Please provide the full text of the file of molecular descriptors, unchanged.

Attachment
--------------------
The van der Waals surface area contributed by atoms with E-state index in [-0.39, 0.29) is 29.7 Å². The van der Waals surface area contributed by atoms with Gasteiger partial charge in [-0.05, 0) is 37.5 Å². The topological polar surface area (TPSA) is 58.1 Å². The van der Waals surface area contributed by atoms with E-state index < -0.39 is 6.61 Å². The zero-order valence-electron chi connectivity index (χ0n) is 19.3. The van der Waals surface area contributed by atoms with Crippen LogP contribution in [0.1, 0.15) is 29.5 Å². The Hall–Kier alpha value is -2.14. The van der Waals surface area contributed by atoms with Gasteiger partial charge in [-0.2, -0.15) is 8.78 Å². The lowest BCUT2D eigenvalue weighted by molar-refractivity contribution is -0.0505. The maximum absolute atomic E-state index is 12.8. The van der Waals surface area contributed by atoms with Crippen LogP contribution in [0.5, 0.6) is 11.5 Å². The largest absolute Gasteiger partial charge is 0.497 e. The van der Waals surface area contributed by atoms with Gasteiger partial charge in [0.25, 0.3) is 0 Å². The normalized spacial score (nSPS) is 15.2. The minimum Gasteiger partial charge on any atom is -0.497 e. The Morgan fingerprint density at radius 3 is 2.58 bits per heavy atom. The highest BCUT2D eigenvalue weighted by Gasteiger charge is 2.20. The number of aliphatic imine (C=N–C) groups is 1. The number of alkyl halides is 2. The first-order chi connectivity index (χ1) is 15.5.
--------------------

The van der Waals surface area contributed by atoms with E-state index in [-0.39, 0.29) is 29.7 Å². The van der Waals surface area contributed by atoms with Gasteiger partial charge in [-0.05, 0) is 37.5 Å². The topological polar surface area (TPSA) is 58.1 Å². The van der Waals surface area contributed by atoms with E-state index < -0.39 is 6.61 Å². The zero-order valence-electron chi connectivity index (χ0n) is 19.3. The van der Waals surface area contributed by atoms with Crippen LogP contribution in [0.1, 0.15) is 29.5 Å². The Hall–Kier alpha value is -2.14. The van der Waals surface area contributed by atoms with Gasteiger partial charge in [-0.2, -0.15) is 8.78 Å². The lowest BCUT2D eigenvalue weighted by molar-refractivity contribution is -0.0505. The maximum absolute atomic E-state index is 12.8. The van der Waals surface area contributed by atoms with Crippen LogP contribution in [0.5, 0.6) is 11.5 Å². The largest absolute Gasteiger partial charge is 0.497 e. The van der Waals surface area contributed by atoms with Gasteiger partial charge in [0.25, 0.3) is 0 Å². The normalized spacial score (nSPS) is 15.2. The minimum Gasteiger partial charge on any atom is -0.497 e. The Morgan fingerprint density at radius 3 is 2.58 bits per heavy atom. The highest BCUT2D eigenvalue weighted by Gasteiger charge is 2.20. The number of aliphatic imine (C=N–C) groups is 1. The number of alkyl halides is 2. The first-order chi connectivity index (χ1) is 15.5.